May 25, 1865

While camped near Washington, D. C., Isaac set out every day to visit places new to him.  The soldiers needed a pass to leave camp.  Once Isaac stated that he did not have a pass, but that did not deter him.  He managed to get past the guards.  Isaac’s desire to take advantage of every moment, experience new things, and visit different locations would continue his entire life.

Thursday, May 25, 1865   five miles north of Washington D C   Reveillee after daylight   morning looked like rain   Our chebang done some washing  cleared off about noon   P M  warm and pleasant   we are camped about four miles from Washington City in a pleasant shady wood   P M I went out to Tennile town [Tenleytown – a neighborhood in Washington, D. C.] [1] about a mile west of our camp   Several of our boys were there  drunk on lager beer   I nearly run over a lady  apologized and made all right   then went to see a dance about a mile south of camp   a school had come out to have a picknick and after eating they adjourned to a stone mill and in the upper story they with three black fidlers enjoyed themselves the old way   I staid to see them dance one cotillion   I think our Iowa girls could beat them dancing


May 24, 1865

Grand Review of the Armies, May 1865, by Matthew Brady - Just photo

Grand Review in Washington, D. C. – Photo by Matthew Brady

Isaac’s regiment camped at the Potomac River near Washington, D. C.  The companies and regiments were organizing to participate in The Grand Review of the Armies.  This was a military celebration in Washington D. C. held on May 23 and 24, 1865, after the close of the Civil War.  “Elements of the Union Army paraded through the streets of the capital to receive accolades from the crowds and reviewing politicians, officials and prominent citizens, including the President of the United States, Andrew Johnson.”[1]  Isaac’s account of his experience in The Grand Review follows.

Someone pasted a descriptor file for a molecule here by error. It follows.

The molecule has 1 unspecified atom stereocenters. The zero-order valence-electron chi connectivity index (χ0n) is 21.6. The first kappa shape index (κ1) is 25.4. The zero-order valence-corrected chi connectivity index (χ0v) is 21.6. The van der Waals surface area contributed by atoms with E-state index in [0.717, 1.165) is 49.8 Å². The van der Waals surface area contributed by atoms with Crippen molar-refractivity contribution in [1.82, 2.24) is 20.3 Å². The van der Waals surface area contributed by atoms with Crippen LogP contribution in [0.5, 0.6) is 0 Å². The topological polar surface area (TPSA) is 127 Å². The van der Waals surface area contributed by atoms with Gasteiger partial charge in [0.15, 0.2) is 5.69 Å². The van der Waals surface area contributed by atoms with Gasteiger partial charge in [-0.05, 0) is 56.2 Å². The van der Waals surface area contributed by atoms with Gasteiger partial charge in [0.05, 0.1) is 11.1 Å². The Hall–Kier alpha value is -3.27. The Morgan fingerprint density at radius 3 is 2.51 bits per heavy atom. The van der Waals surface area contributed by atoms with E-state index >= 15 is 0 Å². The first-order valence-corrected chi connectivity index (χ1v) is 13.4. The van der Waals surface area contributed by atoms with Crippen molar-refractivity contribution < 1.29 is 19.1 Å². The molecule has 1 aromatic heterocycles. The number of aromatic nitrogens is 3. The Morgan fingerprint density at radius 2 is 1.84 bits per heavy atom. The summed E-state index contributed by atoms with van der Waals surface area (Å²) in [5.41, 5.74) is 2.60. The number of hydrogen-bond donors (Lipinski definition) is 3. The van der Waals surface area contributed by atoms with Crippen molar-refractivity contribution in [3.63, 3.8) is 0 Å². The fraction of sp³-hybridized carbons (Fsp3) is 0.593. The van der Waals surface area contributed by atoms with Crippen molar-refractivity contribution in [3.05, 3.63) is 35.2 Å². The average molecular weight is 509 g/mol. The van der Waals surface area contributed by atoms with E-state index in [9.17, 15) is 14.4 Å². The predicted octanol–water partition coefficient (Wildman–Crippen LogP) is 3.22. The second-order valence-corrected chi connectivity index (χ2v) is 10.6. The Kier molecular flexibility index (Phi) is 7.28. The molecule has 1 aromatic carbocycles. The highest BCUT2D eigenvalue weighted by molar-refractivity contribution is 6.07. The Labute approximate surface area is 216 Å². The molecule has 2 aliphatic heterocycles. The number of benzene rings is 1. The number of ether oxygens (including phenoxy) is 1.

Wednesday, May 24, 1865   had grand review in Washington   Reveillee before daylight   had breakfast by sunrise   last night was cold   the wind blew cool and to day bids fair to be a cool comfortable day   marched to the Potomac and crossed the Long bridge about eight oclock   from there we marched around to Maryland Avenue   at the foot of Capitol Hill  Starting from there at nine A M passing around the Capitol to Pennsylvania Avenue  thence up the Avenue  to aqueduct bridge and across to our camp ground  So ends our grand review in Washington City   all passed off with the greatest satisfaction to all parties   the Citizens made a very patriotic display and evinced their patriotism by cheers clapping hands and many appropriate mottoes to the western troops  flags and wreaths of flowers were evry where profusely displayed

[1]  The Grand Review of the Armies was a military procession and celebration in Washington, D. C.

All rights reserved. The journal entries contained in this blog are part of the I. N. Carr Papers, Ms132, Special Collections, State Historical Society of Iowa, 402 Iowa Avenue, Iowa City, Iowa, 52240-1806, (319) 335-3916. They may not be reproduced or used in any manner whatsoever without the express written permission of the State Historical Society of Iowa. Please see the “Conditions for Reproduction” on the copyright page for guidance before using the material contained on this site. Information in these posts is taken from Isaac's journals and speeches written between 1861 and 1923. If you had ancestors who lived in Washington County, Iowa, they might be mentioned in Isaac's diary. Try searching for them in the search box, below. Use spelling variations in your search as names were often spelled differently.